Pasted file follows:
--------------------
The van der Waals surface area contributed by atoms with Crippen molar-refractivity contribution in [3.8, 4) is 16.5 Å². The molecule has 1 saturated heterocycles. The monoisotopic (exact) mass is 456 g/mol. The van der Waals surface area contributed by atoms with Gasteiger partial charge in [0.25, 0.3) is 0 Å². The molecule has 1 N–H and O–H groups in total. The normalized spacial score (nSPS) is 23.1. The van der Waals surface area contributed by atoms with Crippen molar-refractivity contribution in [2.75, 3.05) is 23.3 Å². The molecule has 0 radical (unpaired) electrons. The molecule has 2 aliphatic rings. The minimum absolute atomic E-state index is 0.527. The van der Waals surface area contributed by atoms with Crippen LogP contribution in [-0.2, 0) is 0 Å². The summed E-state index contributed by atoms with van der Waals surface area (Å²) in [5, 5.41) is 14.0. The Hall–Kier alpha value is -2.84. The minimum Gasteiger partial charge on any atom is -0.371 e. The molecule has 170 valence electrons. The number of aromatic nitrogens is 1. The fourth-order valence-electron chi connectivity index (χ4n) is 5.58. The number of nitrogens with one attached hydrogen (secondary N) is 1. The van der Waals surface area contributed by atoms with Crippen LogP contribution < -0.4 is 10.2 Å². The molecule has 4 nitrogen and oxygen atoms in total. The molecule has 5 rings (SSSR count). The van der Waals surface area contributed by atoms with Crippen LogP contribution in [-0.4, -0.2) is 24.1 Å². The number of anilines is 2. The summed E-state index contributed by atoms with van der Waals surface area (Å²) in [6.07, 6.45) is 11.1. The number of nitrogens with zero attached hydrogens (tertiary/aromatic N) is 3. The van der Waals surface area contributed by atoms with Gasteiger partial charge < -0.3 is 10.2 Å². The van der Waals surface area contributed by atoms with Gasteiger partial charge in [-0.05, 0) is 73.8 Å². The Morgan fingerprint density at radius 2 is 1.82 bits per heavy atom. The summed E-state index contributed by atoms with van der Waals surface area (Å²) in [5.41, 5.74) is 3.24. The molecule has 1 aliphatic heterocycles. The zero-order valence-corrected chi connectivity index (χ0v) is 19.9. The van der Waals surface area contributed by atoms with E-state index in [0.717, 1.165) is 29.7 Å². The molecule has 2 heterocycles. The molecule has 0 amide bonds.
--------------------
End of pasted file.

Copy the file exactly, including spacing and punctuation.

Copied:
The van der Waals surface area contributed by atoms with Crippen molar-refractivity contribution in [3.8, 4) is 16.5 Å². The molecule has 1 saturated heterocycles. The monoisotopic (exact) mass is 456 g/mol. The van der Waals surface area contributed by atoms with Gasteiger partial charge in [0.25, 0.3) is 0 Å². The molecule has 1 N–H and O–H groups in total. The normalized spacial score (nSPS) is 23.1. The van der Waals surface area contributed by atoms with Crippen molar-refractivity contribution in [2.75, 3.05) is 23.3 Å². The molecule has 0 radical (unpaired) electrons. The molecule has 2 aliphatic rings. The minimum absolute atomic E-state index is 0.527. The van der Waals surface area contributed by atoms with Crippen LogP contribution in [-0.2, 0) is 0 Å². The summed E-state index contributed by atoms with van der Waals surface area (Å²) in [5, 5.41) is 14.0. The Hall–Kier alpha value is -2.84. The minimum Gasteiger partial charge on any atom is -0.371 e. The molecule has 170 valence electrons. The number of aromatic nitrogens is 1. The fourth-order valence-electron chi connectivity index (χ4n) is 5.58. The number of nitrogens with one attached hydrogen (secondary N) is 1. The van der Waals surface area contributed by atoms with Crippen LogP contribution < -0.4 is 10.2 Å². The molecule has 4 nitrogen and oxygen atoms in total. The molecule has 5 rings (SSSR count). The van der Waals surface area contributed by atoms with Crippen LogP contribution in [-0.4, -0.2) is 24.1 Å². The number of anilines is 2. The summed E-state index contributed by atoms with van der Waals surface area (Å²) in [6.07, 6.45) is 11.1. The number of nitrogens with zero attached hydrogens (tertiary/aromatic N) is 3. The van der Waals surface area contributed by atoms with Gasteiger partial charge < -0.3 is 10.2 Å². The van der Waals surface area contributed by atoms with Gasteiger partial charge in [-0.05, 0) is 73.8 Å². The Morgan fingerprint density at radius 2 is 1.82 bits per heavy atom. The summed E-state index contributed by atoms with van der Waals surface area (Å²) in [5.41, 5.74) is 3.24. The molecule has 1 aliphatic heterocycles. The zero-order valence-corrected chi connectivity index (χ0v) is 19.9. The van der Waals surface area contributed by atoms with E-state index in [0.717, 1.165) is 29.7 Å². The molecule has 2 heterocycles. The molecule has 0 amide bonds.